by Frank Overton

Have you ever heard of the expression “All the hay is in the barn” ? To many cyclists and farmers alike it has great meaning: the hard work is over and now it is time to reap the benefits of a job well done.

With summer winding down and the racing season nearly over, it’s time for all good little cyclists to cut back on their training and begin tapering into peak form. Its not complicated if you consider decreasing your training volume while maintaining your intensity. That’s code for adding more recovery days into your training and doing 2 sets of intervals instead of three.

Dr, Inigo Mujika Ph.D renowned sports physiologist, summarizes optimal tapering* as the following:

  • Minimize fatigue AND IMPROVE fitness via increased power output
  • Maintain training intensity
  • Reduce training volume by 60-90%
  • Maintain training frequency at > 80%
  • Individualize taper duration between 4 – 28 days
  • Use progressive, nonlinear tapering designs
  • Expect performance improvements of ~3% (range of 0.5% – 6%)

At this point in the year any further fitness gains are unlikely to be realized in the time that’s left with the season, i.e. the barn is full. The temptation to train more should be met with firm resistance. Instead, consider training smarter (Hasn’t someone else already said that?)

By now you’ve done countless intervals in all lengths and amounts. You’re in the best shape of your life and your ready to do whatever it takes to get that big result at the end of the season. But remember the hay–you put it in the barn and it was difficult. Let’s rest for a bit. Don’t stop training, but gradually decrease you training load by 10-20% each week leading up to your final rendezvous with the podium. Along with the decrease in load, increase your number of rest days. The length of your taper will depend on your age and the size of your build (as measured by your CTL).  Most cyclists can will benefit from 4 – 28 days (2 weeks on average) of tapering for peak cycling performance measured by their power output.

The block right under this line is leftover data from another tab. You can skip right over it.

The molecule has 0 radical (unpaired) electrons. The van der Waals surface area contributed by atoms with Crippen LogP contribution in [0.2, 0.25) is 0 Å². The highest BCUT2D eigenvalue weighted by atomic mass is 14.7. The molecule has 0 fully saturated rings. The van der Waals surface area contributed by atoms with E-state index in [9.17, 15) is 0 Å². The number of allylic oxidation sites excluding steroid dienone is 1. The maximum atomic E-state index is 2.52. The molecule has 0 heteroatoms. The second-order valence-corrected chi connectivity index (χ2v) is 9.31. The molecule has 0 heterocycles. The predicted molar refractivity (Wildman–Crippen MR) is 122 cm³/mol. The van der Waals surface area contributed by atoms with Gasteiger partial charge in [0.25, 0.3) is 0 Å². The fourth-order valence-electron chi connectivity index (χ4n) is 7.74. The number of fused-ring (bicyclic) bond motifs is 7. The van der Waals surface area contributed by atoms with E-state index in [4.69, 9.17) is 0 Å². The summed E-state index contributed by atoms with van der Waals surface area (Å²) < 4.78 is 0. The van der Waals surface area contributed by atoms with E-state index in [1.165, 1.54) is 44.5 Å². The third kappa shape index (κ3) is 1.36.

Instead of going out and hammering your usual 15 minute climb, consider doing 2 sets of five 1 minute hill repeats. Taper further down the next week by just doing one set. Instead of spending 3 hours in Zone 2, try 90 minutes the first week and just 1 hour the next. The idea is to stimulate the body just enough to remain fit and fast but to allow enough time for your body to adapt, overcompensate and turn you into the supa’ fast cyclist that you were born to be!

*Mujika & Padilla, Med. Sci. Sports Exerc. 35:1182-1187, 2003

Copyright 2015 , FasCat Coaching

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Frank is the founder and owner of FasCat Coaching in Boulder, CO.  To talk with Frank or a FasCat Coach call 720.406.7444 or fill out a New Athlete Questionnaire to set up a Coaching Consultation. Otherwise, ‘rest is best’ because ‘all the hay is in the barn’.